developed into the sturdier contrapuntal art
of and Handel. Bach completed its
development, and his fugues require for their
clear part-plajdng the maximimi of finger inde-
pendence and strength. Further advancement
incurring greater complexity would have exceeded
the technical capacity of the pianist. Bach
and likewise his successors had therefore of
necessity to originate other forms, and a transition
was made from the strict contrapuntal art of the
Fugue, through the quasi-contrapuntal dance
forms of the Partita and Suite, to those which
compose the Sonata.
In its early stages, the Sonata did not make
great technical or interpretative demands, as
for instance in the works of Haydn and Mozart,
although none should essay to interpret the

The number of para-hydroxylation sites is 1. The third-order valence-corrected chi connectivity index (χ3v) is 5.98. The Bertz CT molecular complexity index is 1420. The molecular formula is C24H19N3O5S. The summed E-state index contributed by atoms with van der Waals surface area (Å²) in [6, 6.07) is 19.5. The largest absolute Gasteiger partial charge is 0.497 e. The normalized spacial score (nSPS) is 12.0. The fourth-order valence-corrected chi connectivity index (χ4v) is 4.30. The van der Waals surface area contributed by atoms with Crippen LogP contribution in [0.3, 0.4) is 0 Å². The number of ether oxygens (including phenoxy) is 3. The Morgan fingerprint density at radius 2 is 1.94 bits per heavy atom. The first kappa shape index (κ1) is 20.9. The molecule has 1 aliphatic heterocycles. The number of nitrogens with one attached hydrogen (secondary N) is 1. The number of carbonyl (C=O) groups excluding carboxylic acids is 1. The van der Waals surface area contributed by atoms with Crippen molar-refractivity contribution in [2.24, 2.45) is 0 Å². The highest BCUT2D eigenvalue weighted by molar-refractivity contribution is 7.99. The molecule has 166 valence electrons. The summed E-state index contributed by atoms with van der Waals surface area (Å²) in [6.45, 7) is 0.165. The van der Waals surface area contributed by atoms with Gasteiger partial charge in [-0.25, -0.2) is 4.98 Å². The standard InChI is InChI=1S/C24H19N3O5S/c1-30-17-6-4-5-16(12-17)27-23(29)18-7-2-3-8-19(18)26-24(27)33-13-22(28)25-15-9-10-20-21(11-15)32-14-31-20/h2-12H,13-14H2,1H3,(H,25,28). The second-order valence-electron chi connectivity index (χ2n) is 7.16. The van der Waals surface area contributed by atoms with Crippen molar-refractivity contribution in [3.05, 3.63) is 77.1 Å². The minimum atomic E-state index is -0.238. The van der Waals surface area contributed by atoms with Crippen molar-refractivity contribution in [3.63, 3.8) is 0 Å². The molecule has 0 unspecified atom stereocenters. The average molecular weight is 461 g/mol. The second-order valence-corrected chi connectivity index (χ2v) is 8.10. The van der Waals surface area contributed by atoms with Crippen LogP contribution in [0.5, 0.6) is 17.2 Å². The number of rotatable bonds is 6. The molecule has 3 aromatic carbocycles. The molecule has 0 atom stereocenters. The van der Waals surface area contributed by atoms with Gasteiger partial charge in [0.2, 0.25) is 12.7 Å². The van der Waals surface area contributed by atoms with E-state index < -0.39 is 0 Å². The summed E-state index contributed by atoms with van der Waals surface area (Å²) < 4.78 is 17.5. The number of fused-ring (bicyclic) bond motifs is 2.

masters of the i8th century who has not the
requisite sense of form, and technical command
over deUcate nuances of tone and rhythm.
The compositions of Scarlatti, Rameau, Couperin
and other composers of the prolific ItaUan
and French schools of this period, provide
ample evidence of the finished artistry character-
istic of the playing of that day and towards
which its pedagogy was directed.

With the arrival of Beethoven we are con-

fronted with the second great vitalizing force
in music. As with Bach and the contrapuntal
art, history repeated itself with Beethoven and the
Sonata form. The Hammerclavier Sonata, the
Emperor Concerto, and Ninth Symphony mark
the extent of human aspiration and achieve-
ment in the evolution of this form, and we are
again confronted with that limit of complexity